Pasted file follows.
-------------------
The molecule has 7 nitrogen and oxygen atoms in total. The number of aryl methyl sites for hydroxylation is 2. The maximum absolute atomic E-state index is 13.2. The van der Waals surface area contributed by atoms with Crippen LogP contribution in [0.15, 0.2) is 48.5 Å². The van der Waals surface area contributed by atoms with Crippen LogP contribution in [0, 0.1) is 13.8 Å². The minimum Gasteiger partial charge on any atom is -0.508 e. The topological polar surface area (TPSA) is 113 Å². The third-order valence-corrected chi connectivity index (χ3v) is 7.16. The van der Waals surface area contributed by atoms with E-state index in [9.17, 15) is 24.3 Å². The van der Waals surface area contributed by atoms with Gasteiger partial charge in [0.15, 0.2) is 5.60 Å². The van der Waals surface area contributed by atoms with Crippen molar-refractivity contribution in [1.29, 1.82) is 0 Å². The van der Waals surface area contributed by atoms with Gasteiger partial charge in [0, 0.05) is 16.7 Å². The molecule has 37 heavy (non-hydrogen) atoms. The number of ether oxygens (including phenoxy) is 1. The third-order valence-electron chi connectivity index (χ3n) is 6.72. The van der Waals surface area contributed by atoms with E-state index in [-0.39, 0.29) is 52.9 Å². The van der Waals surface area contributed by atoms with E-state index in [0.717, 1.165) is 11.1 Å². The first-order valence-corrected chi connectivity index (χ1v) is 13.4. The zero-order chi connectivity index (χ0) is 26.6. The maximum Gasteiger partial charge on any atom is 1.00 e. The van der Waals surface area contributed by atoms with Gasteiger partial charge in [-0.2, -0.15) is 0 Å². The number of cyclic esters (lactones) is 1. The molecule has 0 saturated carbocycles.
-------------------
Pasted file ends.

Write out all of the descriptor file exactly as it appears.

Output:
The molecule has 7 nitrogen and oxygen atoms in total. The number of aryl methyl sites for hydroxylation is 2. The maximum absolute atomic E-state index is 13.2. The van der Waals surface area contributed by atoms with Crippen LogP contribution in [0.15, 0.2) is 48.5 Å². The van der Waals surface area contributed by atoms with Crippen LogP contribution in [0, 0.1) is 13.8 Å². The minimum Gasteiger partial charge on any atom is -0.508 e. The topological polar surface area (TPSA) is 113 Å². The third-order valence-corrected chi connectivity index (χ3v) is 7.16. The van der Waals surface area contributed by atoms with E-state index in [9.17, 15) is 24.3 Å². The van der Waals surface area contributed by atoms with Gasteiger partial charge in [0.15, 0.2) is 5.60 Å². The van der Waals surface area contributed by atoms with Crippen molar-refractivity contribution in [1.29, 1.82) is 0 Å². The van der Waals surface area contributed by atoms with Gasteiger partial charge in [0, 0.05) is 16.7 Å². The molecule has 37 heavy (non-hydrogen) atoms. The number of ether oxygens (including phenoxy) is 1. The third-order valence-electron chi connectivity index (χ3n) is 6.72. The van der Waals surface area contributed by atoms with E-state index in [-0.39, 0.29) is 52.9 Å². The van der Waals surface area contributed by atoms with E-state index in [0.717, 1.165) is 11.1 Å². The first-order valence-corrected chi connectivity index (χ1v) is 13.4. The zero-order chi connectivity index (χ0) is 26.6. The maximum Gasteiger partial charge on any atom is 1.00 e. The van der Waals surface area contributed by atoms with Gasteiger partial charge in [-0.2, -0.15) is 0 Å². The number of cyclic esters (lactones) is 1. The molecule has 0 saturated carbocycles.